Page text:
Exercise Prevents Cancer

Exercise prevents cancer, an idea which is one of the main themes of my book Muscle Up. How much does it lower the risk? A recent meta-analysis found up to 42% less risk for 10 different cancers, including esophageal, liver, lung, kidney, and many other cancers. An interesting question is how exercise prevents cancer, and some recent research sheds light on this.

It’s often assumed that exercise prevents cancer because those who exercise are in better physical condition, and that seems at least partially correct. For instance, obesity is associated with cancer, and if exercise helps to prevent obesity, then it would prevent cancer too. But science shows that acute bouts of exercise can inhibit the growth of cancer cells.

Blood taken from men after exercise inhibits cancer

A remarkable study looked at how blood serum taken from men post-exercise dramatically inhibited the growth of cancer cells.

The experiment took 23 young men, average age 22, and had them do a bout of high-intensity cycling, 6 1-minute intervals at 90% max, with 1-minute rest intervals in-between. They had blood drawn before the bout, and then at 5 minutes, 1 hour, and 24 hours post exercise. The blood was centrifuged and the serum (liquid part) was placed into media that contained cancer cells, which were different types of non-small cell lung cancer cells. Controls were cells grown in their usual media, without human serum added. The cells were allowed to grow for 7 days, and then counted. Chart below shows the results.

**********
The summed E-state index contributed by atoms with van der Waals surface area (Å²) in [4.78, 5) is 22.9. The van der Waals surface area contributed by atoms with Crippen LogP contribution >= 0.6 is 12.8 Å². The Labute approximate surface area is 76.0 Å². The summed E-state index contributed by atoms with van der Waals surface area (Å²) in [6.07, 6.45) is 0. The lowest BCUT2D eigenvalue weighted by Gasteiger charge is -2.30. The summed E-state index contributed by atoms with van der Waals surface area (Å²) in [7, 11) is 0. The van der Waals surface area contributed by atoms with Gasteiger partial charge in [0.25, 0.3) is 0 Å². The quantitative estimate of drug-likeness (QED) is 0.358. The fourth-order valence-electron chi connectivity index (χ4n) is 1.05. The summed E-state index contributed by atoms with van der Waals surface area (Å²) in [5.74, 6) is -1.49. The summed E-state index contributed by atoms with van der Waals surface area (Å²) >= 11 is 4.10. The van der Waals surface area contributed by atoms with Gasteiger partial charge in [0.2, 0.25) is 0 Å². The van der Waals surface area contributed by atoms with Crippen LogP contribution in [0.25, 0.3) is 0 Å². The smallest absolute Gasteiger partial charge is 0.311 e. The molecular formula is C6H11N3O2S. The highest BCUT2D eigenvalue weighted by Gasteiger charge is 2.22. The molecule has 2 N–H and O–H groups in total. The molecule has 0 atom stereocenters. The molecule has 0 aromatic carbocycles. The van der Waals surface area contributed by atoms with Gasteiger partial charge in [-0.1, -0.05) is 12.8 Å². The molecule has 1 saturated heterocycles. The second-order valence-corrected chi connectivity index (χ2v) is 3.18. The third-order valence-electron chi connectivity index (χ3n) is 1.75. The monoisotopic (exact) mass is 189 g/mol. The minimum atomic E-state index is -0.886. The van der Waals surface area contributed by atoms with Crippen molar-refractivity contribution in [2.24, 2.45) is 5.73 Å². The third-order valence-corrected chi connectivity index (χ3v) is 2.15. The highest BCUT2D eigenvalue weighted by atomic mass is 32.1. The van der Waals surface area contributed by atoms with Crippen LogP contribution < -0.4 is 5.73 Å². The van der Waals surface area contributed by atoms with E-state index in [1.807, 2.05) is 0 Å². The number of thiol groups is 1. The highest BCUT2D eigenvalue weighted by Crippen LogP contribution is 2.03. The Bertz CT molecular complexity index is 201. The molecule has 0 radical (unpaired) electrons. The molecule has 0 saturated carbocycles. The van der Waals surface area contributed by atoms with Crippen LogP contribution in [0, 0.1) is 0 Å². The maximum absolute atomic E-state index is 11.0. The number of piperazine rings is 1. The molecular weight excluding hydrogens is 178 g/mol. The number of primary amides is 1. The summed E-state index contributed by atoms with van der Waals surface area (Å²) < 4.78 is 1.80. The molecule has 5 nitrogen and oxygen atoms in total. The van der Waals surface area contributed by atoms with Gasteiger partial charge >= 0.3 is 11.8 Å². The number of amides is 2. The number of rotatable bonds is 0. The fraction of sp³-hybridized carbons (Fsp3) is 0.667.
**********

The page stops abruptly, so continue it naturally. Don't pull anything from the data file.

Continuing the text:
Huge inhibition of cancer growth, up to 75% using serum taken 5 minutes post-exercise.

Why does this happen? One possibility is lack of growth factors. Insulin was not a factor, since they found no difference in insulin between pre- and post-exercise specimens, but IGF-1 (insulin-like growth factor 1) was different, so that may be the answer.

There’s also evidence that can let us speculate that weight lifting might be superior in this regard (as I’ve long maintained), because molecules secreted by exercising muscle, called myokines, may be involved in suppression of cancer growth.

Basically, every bout of intense exercise floods your bloodstream with anti-cancer molecules, and/or it removes pro-cancer molecules.

This isn’t the only study that has found such an effect.

Exercise serum inhibits prostate cancer cell growth. Researchers believe that the exercise serum increases expression of the p53 gene, which arrests cell growth.

Exercise abolishes cancer-promoting effect of fat tissue

Animals fed a high-fat diet – which we know usually consists of large amounts of seed oils and sugar – become obese, with large amounts of adipose (fat) tissue, and extracts of this tissue placed in a medium growing cancer cells increases the proliferation of those cancer cells.

Physical activity can completely abolish this effect of high-fat diets on cancer proliferation.

We hypothesized that voluntary physical activity (PA) would counteract the deleterious adipose-dependent growth microenvironment to which a breast cancer is exposed. We show that PA altered the adipokine secretion profile of adipose in a volume-dependent manner. This alteration resulted in growth inhibition of estrogen receptor positive breast cancer cells in culture. Furthermore, stabilizing adiponectin receptor 1 expression in the cancer cells made them resistant to the cell cycle entry effects that accompany obesity.

Fat tissue generates cytokines that promote the proliferation of cancer cells, and physical activity diminishes or abolishes the effect, which is dose-dependent, i.e. more exercise means less cancer promoting cytokines.